State Sen. Gary Kubly criticized former Gov. Tim Pawlenty and the current Republican majorities Wednesday in light of the Minnesota City Finances Report for 2009 that highlights a significant decline in revenue cities receive in state aid and corresponding increase in property taxes.
Kubly, DFL-Granite Falls, said Pawlenty went against his "no new taxes" pledge with cuts to Local Government Aid that resulted in $3 billion in property tax increases for every Minnesota homeowner and business owner.
Kubly also called the Republican-controlled Legislature's proposal to erase the state's $5 billion budget shortfall that includes cuts in aid payments to local governments and would result in an additional $322 million property tax increase "the wrong direction for middle-class families. The Department of Revenue tells us for every dollar cities lose in LGA they recover 67 cents of that with an increase in property taxes. That's led to a $3 billion increase in property taxes over the last so many years."
Gov. Mark Dayton has proposed to erase the deficit with a new permanent top income tax bracket of 10.95 percent - a proposal Republicans have rejected because of potential negative impact the move could have on the state's business climate. Dayton recently withdrew his proposal for a 3 percent temporary surtax on the state's top earners after Minnesota's projected deficit shrank from $6.2 billion to $5 billion.
The auditor's report showed how cities are relying more on property taxes to meet financial needs while reducing expenditures and revenues. The amount of revenue cities received from intergovernmental sources like Local Government Aid decreased from 30 percent in 2000 to 26 percent in 2009. During this timeframe, the amount of city revenue received from property taxes increased 14 percent - from 23 percent in 2000 to 37 percent in 2009.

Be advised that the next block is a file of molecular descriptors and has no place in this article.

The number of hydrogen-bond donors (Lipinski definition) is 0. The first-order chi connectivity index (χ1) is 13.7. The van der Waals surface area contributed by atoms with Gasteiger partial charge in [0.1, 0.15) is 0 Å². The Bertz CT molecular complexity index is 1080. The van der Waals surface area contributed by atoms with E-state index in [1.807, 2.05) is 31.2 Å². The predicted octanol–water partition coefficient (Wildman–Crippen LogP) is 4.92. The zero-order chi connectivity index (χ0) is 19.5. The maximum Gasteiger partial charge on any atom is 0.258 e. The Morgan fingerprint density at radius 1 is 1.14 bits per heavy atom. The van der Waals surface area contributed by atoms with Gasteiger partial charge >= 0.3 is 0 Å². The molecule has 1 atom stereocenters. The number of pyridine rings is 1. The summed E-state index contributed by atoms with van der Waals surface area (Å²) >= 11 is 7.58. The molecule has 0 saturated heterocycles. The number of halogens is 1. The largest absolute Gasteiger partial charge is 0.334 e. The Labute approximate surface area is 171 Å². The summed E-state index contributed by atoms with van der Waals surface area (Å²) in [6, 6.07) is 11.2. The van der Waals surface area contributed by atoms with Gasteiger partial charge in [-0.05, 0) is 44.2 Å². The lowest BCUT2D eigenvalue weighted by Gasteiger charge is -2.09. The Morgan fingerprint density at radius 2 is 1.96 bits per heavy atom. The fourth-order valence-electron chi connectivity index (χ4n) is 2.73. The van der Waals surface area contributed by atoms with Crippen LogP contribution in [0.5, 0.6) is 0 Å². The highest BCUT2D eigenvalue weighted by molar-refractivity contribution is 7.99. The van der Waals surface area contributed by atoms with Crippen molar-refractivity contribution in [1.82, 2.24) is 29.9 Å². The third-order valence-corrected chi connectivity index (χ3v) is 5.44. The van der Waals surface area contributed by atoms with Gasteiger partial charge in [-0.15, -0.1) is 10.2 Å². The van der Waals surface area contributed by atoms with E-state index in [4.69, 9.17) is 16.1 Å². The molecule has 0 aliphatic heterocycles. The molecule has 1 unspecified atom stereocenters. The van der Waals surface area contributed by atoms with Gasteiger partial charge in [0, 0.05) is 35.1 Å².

The report also showed that Minnesota cities have cut their spending by 8 percent between 2000 and 2009 to make up for these cuts in state aid and found that the largest areas of city expenses are road maintenance and public safety - making up about half of most cities' budgets.
"I think it points out how smaller communities depend on LGA and what they are really losing out on if that gets whacked again," Kubly said. "When we were on the bonding tour the year before last we were in a community about the size of Granite Falls and a man from the city said they had three projects but he only discussed two of them. We said, 'what about this third project you submitted paperwork on,' and he said it was for the police department but the council met the other night and decided to disband the police department so they didn't need that one. So people are giving up some pretty essential services already."
Dayton has proposed $1.5 billion in state funds so local governments can avoid aid cuts, and says any Republican-backed cuts will result in local property tax increases.
Marshall Mayor Bob Byrnes said the city of Marshall has a history of budgeting conservatively but that there "is a purpose for LGA, not only the need that we have to control property taxes, but there's also the fairness issue for providing essential services regardless of where you are in the state."
Byrnes said rural Minnesota relies more on LGA than wealthier suburban communities. He said aside from general fiscal issues that come up because of losses in government aid, there is also a public policy issue at play when it comes to equitability throughout the state.
"Unfortunately, there tends to be more of a need in greater Minnesota, more so than in the suburban communities," he said. "People can choose to live wherever they want and we would hope Marshall has the amenities and affordability so people could choose to live in a community like Marshall or others in greater Minnesota. Suburban communities will argue that they have higher property taxes than greater Minnesota, but their valuations are much higher also."
Dayton met Wednesday with two dozen mayors and city leaders at an event arranged by the Coalition of Greater Minnesota Cities, the Associated Press said. The mayors say over the last decade they've had to reduce employees and cut that things like road repairs and infrastructure improvements have suffered.
Republicans say they'll release a budget proposal later this month.